Geater Machining & Manufacturing Co.
Issue Nov Dec 16
Geater Machining and Manufacturing Co. (GMM) over the past five years has focused on developing a lean culture centered around innovation, integration and information. “What sets us apart and drives us is our philosophy towards continuous improvement and finding that balance of what’s worked and creating possibilities,” CEO Jerry Bitterman says. “We found a real need for a lean culture as we are growing in the double digits each and every year.”
Based in Independence, Iowa, GMM specializes in precision machining and sheet metal fabrication for customers in the aerospace, electronics and high-tech sectors. “Our very first customer in 1962 was Rockwell Collins, and to this day they’re still our largest customer,” says Joe Meier, vice president of operations.
Machining accounts for about 65 percent of the company’s business, Meier says. “What we specialize in is high-speed aluminum machining,” he says. The company’s added fabrication capabilities and secondary processes set it apart in the marketplace. “Usually you hear of shops doing machining or sheet metal; we’re unique in that we do both.”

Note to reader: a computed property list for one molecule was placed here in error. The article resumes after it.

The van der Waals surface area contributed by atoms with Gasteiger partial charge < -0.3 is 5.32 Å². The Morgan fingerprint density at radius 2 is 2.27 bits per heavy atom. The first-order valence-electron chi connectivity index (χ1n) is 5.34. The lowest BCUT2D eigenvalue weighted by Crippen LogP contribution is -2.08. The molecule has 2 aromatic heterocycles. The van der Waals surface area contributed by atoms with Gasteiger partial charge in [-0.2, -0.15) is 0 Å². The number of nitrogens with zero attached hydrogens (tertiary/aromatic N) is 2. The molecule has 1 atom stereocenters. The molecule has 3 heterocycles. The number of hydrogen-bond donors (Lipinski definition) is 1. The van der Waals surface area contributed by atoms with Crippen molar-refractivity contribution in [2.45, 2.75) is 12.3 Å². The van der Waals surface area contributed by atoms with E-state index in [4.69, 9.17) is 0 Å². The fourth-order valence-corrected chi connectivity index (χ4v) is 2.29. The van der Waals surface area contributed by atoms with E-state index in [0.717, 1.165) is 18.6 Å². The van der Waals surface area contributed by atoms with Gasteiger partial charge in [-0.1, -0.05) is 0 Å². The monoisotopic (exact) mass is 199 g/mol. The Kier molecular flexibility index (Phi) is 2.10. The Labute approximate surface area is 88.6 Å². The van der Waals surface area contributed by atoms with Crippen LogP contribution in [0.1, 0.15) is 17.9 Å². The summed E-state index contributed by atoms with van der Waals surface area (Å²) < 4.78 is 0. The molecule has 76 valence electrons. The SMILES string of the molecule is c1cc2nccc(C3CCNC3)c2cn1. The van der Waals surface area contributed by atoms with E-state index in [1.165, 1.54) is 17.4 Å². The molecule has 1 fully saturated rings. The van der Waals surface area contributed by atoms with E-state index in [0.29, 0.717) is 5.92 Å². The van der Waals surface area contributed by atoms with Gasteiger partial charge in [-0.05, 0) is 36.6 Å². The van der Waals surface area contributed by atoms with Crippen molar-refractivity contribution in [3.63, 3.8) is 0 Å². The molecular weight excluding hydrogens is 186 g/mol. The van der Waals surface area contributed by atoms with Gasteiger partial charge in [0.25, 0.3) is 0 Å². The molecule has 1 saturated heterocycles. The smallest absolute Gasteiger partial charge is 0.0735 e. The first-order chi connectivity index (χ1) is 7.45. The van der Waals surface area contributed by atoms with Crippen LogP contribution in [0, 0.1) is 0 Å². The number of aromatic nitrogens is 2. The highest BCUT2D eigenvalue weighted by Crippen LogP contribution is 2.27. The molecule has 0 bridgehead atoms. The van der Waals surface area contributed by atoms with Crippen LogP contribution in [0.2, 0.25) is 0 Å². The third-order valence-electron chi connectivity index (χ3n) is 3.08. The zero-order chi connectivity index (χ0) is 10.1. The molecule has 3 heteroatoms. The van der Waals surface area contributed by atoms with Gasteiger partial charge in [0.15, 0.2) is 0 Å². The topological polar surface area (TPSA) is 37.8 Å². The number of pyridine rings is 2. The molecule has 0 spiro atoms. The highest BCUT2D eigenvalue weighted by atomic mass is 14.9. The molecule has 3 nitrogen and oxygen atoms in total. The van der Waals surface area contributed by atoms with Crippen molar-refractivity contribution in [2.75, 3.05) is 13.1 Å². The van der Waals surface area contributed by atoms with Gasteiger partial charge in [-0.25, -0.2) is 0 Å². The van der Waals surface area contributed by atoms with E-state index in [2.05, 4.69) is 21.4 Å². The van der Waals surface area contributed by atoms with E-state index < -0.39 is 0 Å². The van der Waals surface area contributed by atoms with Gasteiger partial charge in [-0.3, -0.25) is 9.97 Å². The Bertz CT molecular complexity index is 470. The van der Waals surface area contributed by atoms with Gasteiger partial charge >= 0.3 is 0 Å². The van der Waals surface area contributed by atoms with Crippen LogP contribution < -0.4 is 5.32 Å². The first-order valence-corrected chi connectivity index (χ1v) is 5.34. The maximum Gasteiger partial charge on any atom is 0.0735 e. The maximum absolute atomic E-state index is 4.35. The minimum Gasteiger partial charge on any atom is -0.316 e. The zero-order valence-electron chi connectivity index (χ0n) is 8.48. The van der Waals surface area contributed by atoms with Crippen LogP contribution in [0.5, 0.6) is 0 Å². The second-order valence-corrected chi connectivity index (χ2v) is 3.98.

GMM maintains AS9100 certification and has achieved Nadcap Merit in chemical processing. “Our in-house metal finishing and paint eliminates the need to outsource,” says Information Technology Manager John Miller. “Faster throughput and reduced variation have been key to our success.”
To stay ahead of the competition, GMM allocates an annual budget of about $1 million for new equipment. “We have two new flexible machining systems, basically horizontal machines that are fed by a robot, and those run 24/7, lights out,” Miller says. “The machines have increased our prototyping and quick-turn capabilities.”
The company also added three press brakes and completed a building expansion in 2012 to add powder coating capabilities and expand its assembly and hardware space. The 28,000-square-foot expansion included the addition of machinery and equipment, which represented a $5.9 million capital investment. The company is looking forward to another facility expansion to increase its painting and secondary operations capabilities.
With continuous improvement always at the forefront, GMM in March 2013 launched the Geater Operations Linking Database (GOLD). “It’s an internal software that we have written and support and continue to grow internally,” says Meier. “It started out as a way to create standard work operations and is now a way to give our shop floor employees information at the click of a button.”
GOLD allows GMM to maintain higher standards of quality and efficiencies. The web application is designed to deliver information and requirements for specific jobs and sequences. By providing its operators with the necessary instructions, pictures and videos they need to complete their tasks, GMM ensures the proper procedure is followed the first time and every time. “The big thing with GOLD is that it gives everyone the right information,” Bitterman adds.